It is a truth universally acknowledged that the number of Americans who identify with Christianity is declining steadily, while the number of Nones – those who refuse identification with any denomination or faith – is growing sharply. Probably within five years or so, the nation’s largest religious group will be the Nones, as they move steadily ahead of evangelicals and Catholics. Assuming we care about the fate of religion, how worried should we be? Some argue that the churches are just undertaking a shakeout of their nominal adherents, to leave a solid and more active core, so maybe there is nothing to be all that worried about. Maybe. But we should at least consider the possibility that we really are seeing a precipitous decline in religion as such – in religious practice and faith – however broadly we define it. Things really might be as bad as they seem.
There are plenty of reasons why people would abandon their formal identification with churches. They might be appalled by religious activism in politics, or shocked by scandals involving clergy. However, those former adherents don’t necessarily reject religion as such. As repeated surveys show, many of those “Nones” in fact seem to be quite religious-oriented, in terms of belief in God, and even of religious practice – in some cases, a surprising amount. (Ryan Burge has a thoughtful survey of the whole issue in his notable recent book The Nones: Where They Came From, Who They Are, and Where They Are Going). So perhaps what we are looking at just a restructuring, a reboot, not an actual decline. And we have to be very careful indeed about how we frame the survey questions that produce such high numbers of Nones.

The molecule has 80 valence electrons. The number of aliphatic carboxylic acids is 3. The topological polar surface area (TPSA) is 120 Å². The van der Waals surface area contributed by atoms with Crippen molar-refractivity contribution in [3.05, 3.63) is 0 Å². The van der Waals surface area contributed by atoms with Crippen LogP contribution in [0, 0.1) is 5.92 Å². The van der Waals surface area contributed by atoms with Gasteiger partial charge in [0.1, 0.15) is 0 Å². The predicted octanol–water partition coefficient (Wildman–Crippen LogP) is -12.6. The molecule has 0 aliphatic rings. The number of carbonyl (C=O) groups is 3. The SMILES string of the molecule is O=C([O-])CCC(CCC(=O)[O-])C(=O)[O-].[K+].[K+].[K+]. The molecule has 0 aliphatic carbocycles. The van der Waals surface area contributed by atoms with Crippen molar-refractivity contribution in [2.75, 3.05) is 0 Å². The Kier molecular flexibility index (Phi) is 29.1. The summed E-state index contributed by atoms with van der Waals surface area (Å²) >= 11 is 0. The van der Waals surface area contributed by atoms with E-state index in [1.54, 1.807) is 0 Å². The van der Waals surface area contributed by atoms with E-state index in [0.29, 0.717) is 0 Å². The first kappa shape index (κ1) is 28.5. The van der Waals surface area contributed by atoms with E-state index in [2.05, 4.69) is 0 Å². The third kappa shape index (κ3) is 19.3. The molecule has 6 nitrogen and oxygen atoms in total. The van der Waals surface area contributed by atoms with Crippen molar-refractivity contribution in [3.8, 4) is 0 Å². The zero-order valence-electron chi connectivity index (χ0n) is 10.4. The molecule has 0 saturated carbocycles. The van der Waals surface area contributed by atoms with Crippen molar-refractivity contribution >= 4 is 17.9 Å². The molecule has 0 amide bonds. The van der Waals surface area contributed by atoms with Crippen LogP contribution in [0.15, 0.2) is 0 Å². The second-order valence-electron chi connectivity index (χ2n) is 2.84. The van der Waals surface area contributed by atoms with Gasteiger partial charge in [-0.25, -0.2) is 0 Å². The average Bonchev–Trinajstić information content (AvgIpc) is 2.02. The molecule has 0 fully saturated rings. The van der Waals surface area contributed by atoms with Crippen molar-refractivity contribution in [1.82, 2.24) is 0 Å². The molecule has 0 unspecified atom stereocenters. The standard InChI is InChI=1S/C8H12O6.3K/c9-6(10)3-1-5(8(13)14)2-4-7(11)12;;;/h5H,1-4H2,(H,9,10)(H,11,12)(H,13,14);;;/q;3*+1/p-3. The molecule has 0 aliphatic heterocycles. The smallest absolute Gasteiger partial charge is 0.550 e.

But here is the problem. If a person rejects that church affiliation, and abandons the religious community, how long can they maintain that solitary or non-affiliated religious practice before it dies altogether? Ten years? Thirty? And can that attenuated practice be passed on to the next generation? When does “no religious affiliation” transform into a simple “No religion at all, seriously, and I mean it”?
European evidence suggest that countries do indeed reach this point. A striking 2016 study showed only a third of Dutch people claiming any faith at all, with Christianity still the largest component, at 25 percent. That number was exactly paralleled by the quarter of the population who were outright atheists. Even the number who reported belief in any higher power, rather than a specific concept of God, is falling steadily. By 2017, 52 percent of British people reported having no religion, and the rate for people under 24 was 70 percent. The most significant growth was among those who accepted the label of “confident atheists.”
Those figures were rather worse than the larger European norm, but the picture of European detachment from religion is common. Across the region the proportion of the religiously unaffiliated is an impressive 24 percent, outnumbering churchgoing Christians. Besides the Netherlands, the unaffiliated figure is highest in Belgium, Norway, and Sweden, at over 35 percent. The lowest figures were for Ireland, Portugal, and Austria, at 15 percent. Throughout the region the great majority of these unaffiliated—the Nones—had been baptized and raised Christian. Overwhelmingly those unaffiliated agreed with the statement that science made religion unnecessary for them.